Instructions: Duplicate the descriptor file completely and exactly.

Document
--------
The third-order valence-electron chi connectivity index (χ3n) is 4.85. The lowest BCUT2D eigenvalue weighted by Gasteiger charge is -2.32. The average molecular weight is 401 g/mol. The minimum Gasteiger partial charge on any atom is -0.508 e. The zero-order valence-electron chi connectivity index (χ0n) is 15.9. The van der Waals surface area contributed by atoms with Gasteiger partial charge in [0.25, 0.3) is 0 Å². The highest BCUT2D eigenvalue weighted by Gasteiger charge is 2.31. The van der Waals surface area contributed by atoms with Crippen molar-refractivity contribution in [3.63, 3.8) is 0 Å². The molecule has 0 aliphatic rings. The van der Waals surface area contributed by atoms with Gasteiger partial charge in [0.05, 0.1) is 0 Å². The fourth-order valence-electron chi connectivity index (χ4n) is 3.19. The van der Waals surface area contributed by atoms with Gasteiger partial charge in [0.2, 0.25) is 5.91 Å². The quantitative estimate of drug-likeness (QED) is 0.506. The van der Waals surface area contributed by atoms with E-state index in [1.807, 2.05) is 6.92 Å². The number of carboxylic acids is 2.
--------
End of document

The third-order valence-electron chi connectivity index (χ3n) is 4.85. The lowest BCUT2D eigenvalue weighted by Gasteiger charge is -2.32. The average molecular weight is 401 g/mol. The minimum Gasteiger partial charge on any atom is -0.508 e. The zero-order valence-electron chi connectivity index (χ0n) is 15.9. The van der Waals surface area contributed by atoms with Gasteiger partial charge in [0.25, 0.3) is 0 Å². The highest BCUT2D eigenvalue weighted by Gasteiger charge is 2.31. The van der Waals surface area contributed by atoms with Crippen molar-refractivity contribution in [3.63, 3.8) is 0 Å². The molecule has 0 aliphatic rings. The van der Waals surface area contributed by atoms with Gasteiger partial charge in [0.05, 0.1) is 0 Å². The fourth-order valence-electron chi connectivity index (χ4n) is 3.19. The van der Waals surface area contributed by atoms with Gasteiger partial charge in [0.2, 0.25) is 5.91 Å². The quantitative estimate of drug-likeness (QED) is 0.506. The van der Waals surface area contributed by atoms with E-state index in [1.807, 2.05) is 6.92 Å². The number of carboxylic acids is 2.